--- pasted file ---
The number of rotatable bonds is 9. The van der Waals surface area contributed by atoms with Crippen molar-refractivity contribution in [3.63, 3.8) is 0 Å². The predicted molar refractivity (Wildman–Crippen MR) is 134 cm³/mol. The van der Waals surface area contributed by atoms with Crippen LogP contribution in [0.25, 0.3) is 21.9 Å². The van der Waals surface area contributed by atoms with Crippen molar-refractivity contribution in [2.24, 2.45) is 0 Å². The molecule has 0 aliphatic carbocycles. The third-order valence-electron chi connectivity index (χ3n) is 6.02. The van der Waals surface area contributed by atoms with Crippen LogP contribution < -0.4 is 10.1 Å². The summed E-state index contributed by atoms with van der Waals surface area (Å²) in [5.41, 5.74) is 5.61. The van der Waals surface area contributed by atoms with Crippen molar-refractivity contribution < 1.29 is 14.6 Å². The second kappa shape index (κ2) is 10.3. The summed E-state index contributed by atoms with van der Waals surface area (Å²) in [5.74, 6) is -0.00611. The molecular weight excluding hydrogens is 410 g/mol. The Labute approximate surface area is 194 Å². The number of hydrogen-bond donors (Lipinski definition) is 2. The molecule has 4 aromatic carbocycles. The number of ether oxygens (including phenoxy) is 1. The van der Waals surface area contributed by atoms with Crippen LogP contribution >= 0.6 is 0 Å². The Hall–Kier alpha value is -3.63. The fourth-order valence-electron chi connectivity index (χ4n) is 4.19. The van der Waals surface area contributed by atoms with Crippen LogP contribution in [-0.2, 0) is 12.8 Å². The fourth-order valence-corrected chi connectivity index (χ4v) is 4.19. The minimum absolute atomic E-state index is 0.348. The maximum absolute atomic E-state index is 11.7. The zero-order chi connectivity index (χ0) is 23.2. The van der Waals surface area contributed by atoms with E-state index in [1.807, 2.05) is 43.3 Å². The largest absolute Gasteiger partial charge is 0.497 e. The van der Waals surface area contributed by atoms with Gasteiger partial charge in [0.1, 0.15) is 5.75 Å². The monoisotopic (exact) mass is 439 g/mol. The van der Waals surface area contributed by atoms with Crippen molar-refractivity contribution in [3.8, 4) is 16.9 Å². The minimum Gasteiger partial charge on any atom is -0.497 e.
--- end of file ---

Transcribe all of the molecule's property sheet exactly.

The number of rotatable bonds is 9. The van der Waals surface area contributed by atoms with Crippen molar-refractivity contribution in [3.63, 3.8) is 0 Å². The predicted molar refractivity (Wildman–Crippen MR) is 134 cm³/mol. The van der Waals surface area contributed by atoms with Crippen LogP contribution in [0.25, 0.3) is 21.9 Å². The van der Waals surface area contributed by atoms with Crippen molar-refractivity contribution in [2.24, 2.45) is 0 Å². The molecule has 0 aliphatic carbocycles. The third-order valence-electron chi connectivity index (χ3n) is 6.02. The van der Waals surface area contributed by atoms with Crippen LogP contribution < -0.4 is 10.1 Å². The summed E-state index contributed by atoms with van der Waals surface area (Å²) in [5.41, 5.74) is 5.61. The van der Waals surface area contributed by atoms with Crippen molar-refractivity contribution < 1.29 is 14.6 Å². The second kappa shape index (κ2) is 10.3. The summed E-state index contributed by atoms with van der Waals surface area (Å²) in [5.74, 6) is -0.00611. The molecular weight excluding hydrogens is 410 g/mol. The Labute approximate surface area is 194 Å². The number of hydrogen-bond donors (Lipinski definition) is 2. The molecule has 4 aromatic carbocycles. The number of ether oxygens (including phenoxy) is 1. The van der Waals surface area contributed by atoms with Crippen LogP contribution >= 0.6 is 0 Å². The Hall–Kier alpha value is -3.63. The fourth-order valence-electron chi connectivity index (χ4n) is 4.19. The van der Waals surface area contributed by atoms with Crippen LogP contribution in [-0.2, 0) is 12.8 Å². The fourth-order valence-corrected chi connectivity index (χ4v) is 4.19. The minimum absolute atomic E-state index is 0.348. The maximum absolute atomic E-state index is 11.7. The zero-order chi connectivity index (χ0) is 23.2. The van der Waals surface area contributed by atoms with E-state index in [1.807, 2.05) is 43.3 Å². The largest absolute Gasteiger partial charge is 0.497 e. The van der Waals surface area contributed by atoms with Gasteiger partial charge in [0.1, 0.15) is 5.75 Å². The monoisotopic (exact) mass is 439 g/mol. The van der Waals surface area contributed by atoms with Crippen molar-refractivity contribution in [3.8, 4) is 16.9 Å². The minimum Gasteiger partial charge on any atom is -0.497 e.